Many organics consumers prefer the intimacy of smaller mom and pop farms, and I certainly see the appeal of the new wave of Community Supported Agriculture (CSA), based on trust and familiarity between farms and their customers, and exemplified locally by the Beijing Farmers Market. I also love the locavore philosophy of eating from nearby farms to help environmental sustainability (I shudder to think of the true environmental cost of those organic blueberries from Chile). If I were back in sunny California surrounded by happy cows I’d be a lot less strict about this. But here in China, I must admit that I would prefer to buy from a farm that’s big enough to pay for official certification from the national agencies in China as well as from international groups like EcoCert and IFOAM-accredited COFC. (You can search EcoCert’s database of certified farms here, which include Noah and Tootoo in Beijing).
The Journey Is Just Beginning
I’ve only in the early stages of my research and I’m quite excited to see so many sustainable or organic farms we may check out. Besides the many CSA farms represented at the Beijing Organics Farmers Market (weibo and blog), here are other farms my wife and I definitely plan to visit. It’s going to be a great summer!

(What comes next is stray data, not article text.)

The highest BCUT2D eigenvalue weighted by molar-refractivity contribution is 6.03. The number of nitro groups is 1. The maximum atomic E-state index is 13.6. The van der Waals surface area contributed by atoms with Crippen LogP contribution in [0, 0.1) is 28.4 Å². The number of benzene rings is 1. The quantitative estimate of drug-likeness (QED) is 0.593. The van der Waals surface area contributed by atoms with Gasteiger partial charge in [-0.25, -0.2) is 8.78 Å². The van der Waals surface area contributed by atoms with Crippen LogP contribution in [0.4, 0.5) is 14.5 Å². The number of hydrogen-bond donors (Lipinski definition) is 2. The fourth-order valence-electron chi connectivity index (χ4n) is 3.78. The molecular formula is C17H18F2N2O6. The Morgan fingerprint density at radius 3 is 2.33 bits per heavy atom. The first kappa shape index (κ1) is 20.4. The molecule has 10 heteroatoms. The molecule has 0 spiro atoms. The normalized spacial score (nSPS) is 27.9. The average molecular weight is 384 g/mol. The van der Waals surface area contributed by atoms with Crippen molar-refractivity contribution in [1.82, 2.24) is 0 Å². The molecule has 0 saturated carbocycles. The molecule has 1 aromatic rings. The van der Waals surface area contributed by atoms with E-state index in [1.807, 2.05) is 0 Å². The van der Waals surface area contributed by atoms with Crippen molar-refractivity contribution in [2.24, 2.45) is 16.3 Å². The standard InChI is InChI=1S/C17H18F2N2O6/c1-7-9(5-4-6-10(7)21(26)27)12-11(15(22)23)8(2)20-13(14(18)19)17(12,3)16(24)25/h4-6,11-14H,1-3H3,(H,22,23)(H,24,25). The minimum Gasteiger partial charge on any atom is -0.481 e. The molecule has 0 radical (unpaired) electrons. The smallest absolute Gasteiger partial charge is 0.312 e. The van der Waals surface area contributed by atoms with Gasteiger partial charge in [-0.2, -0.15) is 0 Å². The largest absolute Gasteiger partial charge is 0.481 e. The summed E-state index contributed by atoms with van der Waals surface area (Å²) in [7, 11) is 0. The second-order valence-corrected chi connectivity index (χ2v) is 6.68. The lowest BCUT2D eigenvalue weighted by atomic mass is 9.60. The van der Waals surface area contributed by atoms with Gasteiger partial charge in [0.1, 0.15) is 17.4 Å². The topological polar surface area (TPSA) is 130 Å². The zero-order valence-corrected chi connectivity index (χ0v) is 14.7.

- Organic Farm 有机农庄 — here’s a good video of them from Caixin. They’re a big one, selling in hypermarkets like Carrefour
- Organic and Beyond 北京市密云东绍渠镇 — certified by EcoCert, also IFOAM member. Another biggie, here’s their list of products available now
- Noah Organic 诺亚农业 — just up the street from Tootoo, they also have certification by EcoCert and also have an open farm (weibo)
- Green Cow 绿牛有机农庄 — run by the owners of Miss Shannen Bagels in Shunyi
- Little Donkey 小毛驴市民农园 — a CSA cooperative farm
- Shared Harvest — another CSA coop in Shunyi; here’s their taobao store and their published report of soil testing on their blog
- Tony’s Farm 多利农庄– I thought they were only in Shanghai but their website seems to say they also deliver in Beijing
- Sanfendi 三分地有机农场 — another CSA farm in Shunyi, with ordering online in Chinese
- UUlive 悠悠生活网 — not a farm but an online organic shopping site. I just heard about this, does anyone know more? Stay tuned…
What is your experience with organics in China and Beijing? Have I left any farms off of the list above? Please leave comments below.